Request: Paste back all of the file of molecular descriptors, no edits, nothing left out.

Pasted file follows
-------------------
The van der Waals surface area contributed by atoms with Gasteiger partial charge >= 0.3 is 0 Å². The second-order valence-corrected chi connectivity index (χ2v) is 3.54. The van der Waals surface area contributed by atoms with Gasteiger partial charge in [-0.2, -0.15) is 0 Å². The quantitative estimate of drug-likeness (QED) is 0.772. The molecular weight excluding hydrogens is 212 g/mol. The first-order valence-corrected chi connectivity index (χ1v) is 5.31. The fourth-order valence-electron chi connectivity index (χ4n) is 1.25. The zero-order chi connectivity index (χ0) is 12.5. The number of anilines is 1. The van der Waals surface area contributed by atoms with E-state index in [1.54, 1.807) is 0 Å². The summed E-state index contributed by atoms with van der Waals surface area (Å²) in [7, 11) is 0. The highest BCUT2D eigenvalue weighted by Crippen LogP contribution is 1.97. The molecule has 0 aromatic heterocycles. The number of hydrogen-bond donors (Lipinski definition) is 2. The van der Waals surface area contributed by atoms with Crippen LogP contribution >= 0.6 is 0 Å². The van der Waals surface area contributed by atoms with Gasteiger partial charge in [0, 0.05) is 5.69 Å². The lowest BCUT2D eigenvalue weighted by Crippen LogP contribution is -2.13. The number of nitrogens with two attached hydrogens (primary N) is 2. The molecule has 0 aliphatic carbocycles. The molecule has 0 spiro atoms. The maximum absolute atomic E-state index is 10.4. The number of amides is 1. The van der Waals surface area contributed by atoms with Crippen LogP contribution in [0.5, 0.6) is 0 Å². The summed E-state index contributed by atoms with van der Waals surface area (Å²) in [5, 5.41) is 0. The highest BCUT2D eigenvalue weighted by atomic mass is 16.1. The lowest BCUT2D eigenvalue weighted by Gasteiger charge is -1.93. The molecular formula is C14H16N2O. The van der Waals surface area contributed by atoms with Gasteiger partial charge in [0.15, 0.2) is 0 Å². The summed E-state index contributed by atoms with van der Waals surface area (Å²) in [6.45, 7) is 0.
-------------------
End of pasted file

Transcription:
The van der Waals surface area contributed by atoms with Gasteiger partial charge >= 0.3 is 0 Å². The second-order valence-corrected chi connectivity index (χ2v) is 3.54. The van der Waals surface area contributed by atoms with Gasteiger partial charge in [-0.2, -0.15) is 0 Å². The quantitative estimate of drug-likeness (QED) is 0.772. The molecular weight excluding hydrogens is 212 g/mol. The first-order valence-corrected chi connectivity index (χ1v) is 5.31. The fourth-order valence-electron chi connectivity index (χ4n) is 1.25. The zero-order chi connectivity index (χ0) is 12.5. The number of anilines is 1. The van der Waals surface area contributed by atoms with E-state index in [1.54, 1.807) is 0 Å². The summed E-state index contributed by atoms with van der Waals surface area (Å²) in [7, 11) is 0. The highest BCUT2D eigenvalue weighted by Crippen LogP contribution is 1.97. The molecule has 0 aromatic heterocycles. The number of hydrogen-bond donors (Lipinski definition) is 2. The van der Waals surface area contributed by atoms with Crippen LogP contribution >= 0.6 is 0 Å². The van der Waals surface area contributed by atoms with Gasteiger partial charge in [0, 0.05) is 5.69 Å². The lowest BCUT2D eigenvalue weighted by Crippen LogP contribution is -2.13. The number of nitrogens with two attached hydrogens (primary N) is 2. The molecule has 0 aliphatic carbocycles. The molecule has 0 spiro atoms. The maximum absolute atomic E-state index is 10.4. The number of amides is 1. The van der Waals surface area contributed by atoms with Crippen LogP contribution in [0.5, 0.6) is 0 Å². The summed E-state index contributed by atoms with van der Waals surface area (Å²) in [5, 5.41) is 0. The highest BCUT2D eigenvalue weighted by atomic mass is 16.1. The lowest BCUT2D eigenvalue weighted by Gasteiger charge is -1.93. The molecular formula is C14H16N2O. The van der Waals surface area contributed by atoms with Gasteiger partial charge in [0.15, 0.2) is 0 Å². The summed E-state index contributed by atoms with van der Waals surface area (Å²) in [6.45, 7) is 0.